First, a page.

Teacher Strikes Are in Full Effect

Teacher Strikes Are in Full Effect

A teacher’s strike is happening across the country with teachers demanding better funding and higher pay. Do you think this is going to make a difference?

Coming Soon
Total Votes : 1

Scroll down to see how people across America voted.

Public school teachers have long been forced to educate with inadequate resources while also being underpaid, which is why we have seen such large teacher strikes to start 2019.

It started in Los Angeles last month where over 30,000 educators walked out and went on strike (first time in the city in 30 years), leaving as many as 600,000 students without any idea of when their teachers would return to classes.

They did so after six days, after getting smaller class sizes, more nurses, more counselors, more librarians, and of course, salary raises.

But those are demands that most teacher unions across the nation are asking for, and we have seen, per CNN, unions in other cities act. Teachers in Oakland, CA, Virginia, South Carolina, and Denver, CO are, or were, on the verge of strikes, leading to potentially ugly negotiations where it’s the children who would take the biggest hit.

But it’s not hard to understand things from the teachers’ points of view.

Let’s take Virginia, for example. They are the nation’s 12th-richest state, but their teachers earn less than the national average of $50,000-$55,000. And since the Great Recession, funding has decreased 12%, adjusted for inflation. But those aren’t the only problems their teachers have faced.

“Every year in the winter, we lose heat for a week,” Sarah Pedersen, a sixth-grade teacher in Virginia, said.

“For the past eight weeks, my classroom has been either below 55 degrees or above 95 degrees because we are located above the boiler. My building is 100 years old. We don’t have the resources as a district to replace the boiler.”

Gov. Ralph Northam’s proposal, which would see an extra raise on top of the increase that is going to go into effect on July 1, is working its way to state Legislature.

In South Carolina, we saw teachers take personal days off to meet with lawmakers, with a 10% salary increase which would get them closer to the national average, as one of their bigger demands. As of 2017, the average salary for teachers in South Carolina was 38th out of our 50 states.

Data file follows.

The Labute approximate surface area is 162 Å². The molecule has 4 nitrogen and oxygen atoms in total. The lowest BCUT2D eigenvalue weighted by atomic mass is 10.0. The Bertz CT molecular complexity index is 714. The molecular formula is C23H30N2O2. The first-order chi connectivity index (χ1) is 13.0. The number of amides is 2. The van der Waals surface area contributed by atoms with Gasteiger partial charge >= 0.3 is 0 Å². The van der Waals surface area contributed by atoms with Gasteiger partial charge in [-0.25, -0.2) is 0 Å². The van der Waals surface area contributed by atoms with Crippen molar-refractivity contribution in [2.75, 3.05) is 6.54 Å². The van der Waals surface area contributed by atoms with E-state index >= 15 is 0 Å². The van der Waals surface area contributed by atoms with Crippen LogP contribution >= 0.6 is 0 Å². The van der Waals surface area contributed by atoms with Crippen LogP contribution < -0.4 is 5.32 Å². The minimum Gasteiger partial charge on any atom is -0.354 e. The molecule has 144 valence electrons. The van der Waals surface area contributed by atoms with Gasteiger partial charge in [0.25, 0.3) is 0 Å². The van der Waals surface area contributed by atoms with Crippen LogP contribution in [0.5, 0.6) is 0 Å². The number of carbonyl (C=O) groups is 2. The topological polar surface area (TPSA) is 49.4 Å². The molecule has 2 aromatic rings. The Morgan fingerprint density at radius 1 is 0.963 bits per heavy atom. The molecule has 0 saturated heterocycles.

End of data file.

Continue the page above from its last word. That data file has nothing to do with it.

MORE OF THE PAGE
In Denver, teachers have gone on strike for the first time in 25 years. Both the school system and union made concessions in their negotiations but ultimately were not able to agree on pay, among other things. And now the students are joining their teachers.

In Oakland, educators are requesting a 12% pay increase while subsequently lowering class size. They are also hoping for more counselors and nurses so the number of students per counselor and nurse would be reduced to 250 and 750, respectively.

Many things can stand to improve for our nation’s educators, and it starts with their most basic of needs- better pay- which makes their strikes understandable.

But it’s bittersweet because their students are simultaneously acting as the collateral damage, which isn’t their intention, leading one to wonder how long the strikes will last. Read more about it here.


Here’s how people on the Zip app are weighing in on this all over the country!

A teacher’s strike is happening across the country with teachers demanding better funding and higher pay. Do you think this is going to make a difference?

Totals
22% Someone will listen
78% Will do nothing
Males
16% Someone will listen
84% Will do nothing
Females
33% Someone will listen
67% Will do nothing

Someone will listen

Will do nothing


Download the Anonymous App Now!

Open the Zip App
Download on the App Store
Android App on Google Play
Microsoft Download Center